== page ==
When abused, alcohol can cause significant medical complications, intoxication that impairs driving, and physical dependence. Alcohol has been linked to serious diseases that affect different parts of the body including multiple types of cancer, heart disease, stroke, liver disease, dementia, depression, and a host of other illnesses.


The U.S. Centers for Disease Control and Prevention (CDC) has reported that drinking had led to as many as 88,000 deaths between 2006 and 2010. As of 2015, the CDC estimates that there is an average of six deaths each day caused by alcohol poisoning. Plus, binge drinking has become so common that it’s almost a rite of passage among college students and young adults. As many as one in six U.S. adults binge drinks four times every month, which means 17 billion binge-drinking events occur annually. Binge drinking doesn’t guarantee deadly effects or even the development of alcoholism. A considerable number of college-age young adults binge drink multiple times but never develop a problem with alcoholism.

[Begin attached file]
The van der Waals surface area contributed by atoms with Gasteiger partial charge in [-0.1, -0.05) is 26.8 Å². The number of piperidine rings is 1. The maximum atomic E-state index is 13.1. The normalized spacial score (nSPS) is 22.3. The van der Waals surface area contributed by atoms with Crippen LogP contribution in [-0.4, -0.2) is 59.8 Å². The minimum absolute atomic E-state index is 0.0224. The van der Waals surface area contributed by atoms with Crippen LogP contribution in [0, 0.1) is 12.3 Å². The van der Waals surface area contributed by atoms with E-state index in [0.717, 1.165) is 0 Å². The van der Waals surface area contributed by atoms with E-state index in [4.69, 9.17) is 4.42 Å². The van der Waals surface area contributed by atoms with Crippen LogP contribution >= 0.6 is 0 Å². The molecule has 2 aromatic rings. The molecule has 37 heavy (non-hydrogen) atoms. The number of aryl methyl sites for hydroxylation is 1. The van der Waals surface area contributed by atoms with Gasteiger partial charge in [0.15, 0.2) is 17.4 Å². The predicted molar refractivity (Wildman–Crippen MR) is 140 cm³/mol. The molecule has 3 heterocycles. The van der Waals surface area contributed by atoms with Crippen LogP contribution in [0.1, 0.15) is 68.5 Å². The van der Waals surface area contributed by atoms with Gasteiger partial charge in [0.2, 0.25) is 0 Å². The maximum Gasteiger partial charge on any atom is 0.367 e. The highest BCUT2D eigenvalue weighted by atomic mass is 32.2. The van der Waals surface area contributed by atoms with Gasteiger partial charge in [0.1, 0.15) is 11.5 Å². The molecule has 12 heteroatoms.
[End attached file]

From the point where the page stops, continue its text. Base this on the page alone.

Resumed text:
It does, however, increase the risk of serious consequences, including:

  • Fatal car accidents
  • Risky sexual behavior
  • Violence, like assault, suicide, or homicide
  • Contracting sexually transmitted diseases
  • Chronic diseases
  • Memory and learning problems
  • Alcoholism and chemical dependence

In many cases, frequent drinking does lead to alcoholism and physical dependence, which can cause serious long-term consequences if it’s not addressed. Alcoholism is a disease that is difficult to overcome without help, and withdrawal symptoms can be dangerous. If you or someone you know is struggling with alcoholism, there is help available.

How Alcoholism Works